PLEASE NOTE: Dysautonomia is not considered an autoimmune disease. It is however an umbrella of symptoms that can be disabling and debilitating and are often experienced by those with autoimmune diseases. Dysautonmia is extremely under-recognized and needs immediate attention and mass awareness.

 What is it?

Dysautonomia is an umbrella medical term utilized for a group of complex conditions that are caused by dysfunction of the autonomic nervous system (ANS). The ANS regulates all of the unconscious functions of the body, including the cardiovascular system, the nervous system, the gastrointestinal system, metabolic system, and endocrine system. A dysfunction of the ANS can cause debilitating symptoms and may pose significant challenges for effective medical treatment.

Orthostatic intolerance (the inability to remain upright) is a hallmark of the various forms of dysautonomia.

Dysautonomia conditions can range from mild to extremely debilitating. Each dysautonomia case is unique and treatment must be individualized and may include pharmacological and non-pharmacological methods. Patients should be evaluated by a physician who is well-versed in the recent treatment modalities.

The symptoms of dysautonomia conditions are usually “invisible” to the untrained eye. The manifestations are occurring internally, and although the symptoms are verified medically they are often not visible on the outside. Symptoms can be unpredictable, may come and go, appear in any combination, and may vary in severity. Often patients will become more symptomatic after exposure to heat and stressors such as excitement or physical activity. Patients may find themselves involuntarily limiting their lifestyle activities and isolating themselves in order to compensate for the conditions.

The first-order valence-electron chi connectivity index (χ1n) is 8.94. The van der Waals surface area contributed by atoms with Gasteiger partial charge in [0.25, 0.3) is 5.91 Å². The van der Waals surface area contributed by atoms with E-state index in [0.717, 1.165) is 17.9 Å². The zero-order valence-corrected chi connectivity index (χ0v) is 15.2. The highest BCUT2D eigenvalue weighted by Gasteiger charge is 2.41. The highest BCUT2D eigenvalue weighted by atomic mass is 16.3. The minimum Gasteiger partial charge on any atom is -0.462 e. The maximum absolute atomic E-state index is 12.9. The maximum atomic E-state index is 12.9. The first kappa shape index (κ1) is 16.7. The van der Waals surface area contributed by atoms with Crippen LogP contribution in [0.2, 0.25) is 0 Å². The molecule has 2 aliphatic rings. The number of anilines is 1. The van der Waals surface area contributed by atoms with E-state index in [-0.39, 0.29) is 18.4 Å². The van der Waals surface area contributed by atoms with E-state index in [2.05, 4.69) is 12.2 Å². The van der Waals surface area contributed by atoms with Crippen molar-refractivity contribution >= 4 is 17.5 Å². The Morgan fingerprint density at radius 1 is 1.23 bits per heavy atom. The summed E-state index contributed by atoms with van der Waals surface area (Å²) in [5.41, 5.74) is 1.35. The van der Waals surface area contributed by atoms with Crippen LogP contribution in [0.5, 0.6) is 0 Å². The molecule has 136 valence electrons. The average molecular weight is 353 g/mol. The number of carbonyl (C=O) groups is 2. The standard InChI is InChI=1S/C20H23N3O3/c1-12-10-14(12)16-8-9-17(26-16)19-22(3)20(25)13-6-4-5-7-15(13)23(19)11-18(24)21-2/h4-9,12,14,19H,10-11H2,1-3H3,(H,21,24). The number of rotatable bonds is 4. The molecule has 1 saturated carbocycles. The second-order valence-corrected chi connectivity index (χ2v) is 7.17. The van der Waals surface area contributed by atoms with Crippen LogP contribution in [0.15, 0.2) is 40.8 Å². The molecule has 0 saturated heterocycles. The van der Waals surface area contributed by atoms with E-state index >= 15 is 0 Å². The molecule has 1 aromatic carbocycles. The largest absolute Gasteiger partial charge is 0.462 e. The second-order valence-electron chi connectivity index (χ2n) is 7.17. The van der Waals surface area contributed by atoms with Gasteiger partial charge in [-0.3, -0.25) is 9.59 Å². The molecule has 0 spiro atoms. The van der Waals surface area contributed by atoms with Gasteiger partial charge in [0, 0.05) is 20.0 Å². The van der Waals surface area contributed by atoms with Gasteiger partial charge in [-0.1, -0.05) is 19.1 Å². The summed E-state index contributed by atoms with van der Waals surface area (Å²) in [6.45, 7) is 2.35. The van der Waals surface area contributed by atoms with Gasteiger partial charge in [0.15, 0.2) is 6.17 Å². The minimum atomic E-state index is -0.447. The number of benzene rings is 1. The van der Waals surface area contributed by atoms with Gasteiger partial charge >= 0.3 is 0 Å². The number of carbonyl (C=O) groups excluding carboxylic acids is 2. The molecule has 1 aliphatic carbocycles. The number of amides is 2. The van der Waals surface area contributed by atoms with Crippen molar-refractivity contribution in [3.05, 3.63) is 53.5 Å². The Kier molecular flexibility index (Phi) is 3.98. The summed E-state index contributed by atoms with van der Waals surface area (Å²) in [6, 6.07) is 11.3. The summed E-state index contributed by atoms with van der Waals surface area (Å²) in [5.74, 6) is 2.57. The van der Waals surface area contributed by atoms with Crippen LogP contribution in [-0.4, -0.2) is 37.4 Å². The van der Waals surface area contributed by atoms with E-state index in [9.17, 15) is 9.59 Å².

Dysautonomia conditions are widely under-recognized in society at large. As a result, there exists a profound ignorance about these conditions.  Most people do not realize the impact such conditions have on those afflicted and their families. Patients who have dysautonomia struggle with some of the most basic functions that healthy people take for granted, beginning with just getting out of bed in the morning. Each day and each moment brings new and unexpected obstacles.  Determination, fortitude and tenacity are traits that are absolutely necessary for coping or obtaining any degree of recovery.  Despite the betrayal of an uncooperative body, the most perseverant patients tend to face life with profound courage and incredible strength.


Autoimmune diseases and other causes of Dysautonomia

There are many underlying diseases and conditions that can lead to autonomic neuropathy. Medication side effects can also be a problem.

Primary causes of autonomic neuropathy include:

  • Familial dysautonomia (Riley-Day syndrome)
  • Idiopathic orthostatic hypotension (progressive autonomic failure)
  • Multiple system atrophy with autonomic failure (Shy-Drager syndrome)
  • Parkinson’s syndrome with autonomic failure

Secondary causes of autonomic neuropathy include:

  • Amyloidosis (abnormal protein build-up)
  • Autoimmune neuropathies (i.e., Guillain-Barre syndrome, myasthenia gravis, rheumatoid arthritis, Sjogren’s syndrome, and systemic lupus erythematosus)
  • Carcinomatous autonomic neuropathy (often related to small-cell lung cancer)
  • Deconditioning (a decrease in function due to inactivity or illness)
  • Diabetes and pre-diabetes
  • Human immunodeficiency virus (HIV)
  • Lyme disease (a disease transmitted by ticks and causing flu-like symptoms)
  • Nutritional deficiencies (i.e., vitamins B1, B3, B6, and B12)
  • Paraneoplastic syndromes (disorders caused by an immune response to cancer)
  • Physical trauma, surgery, pregnancy, or viral illness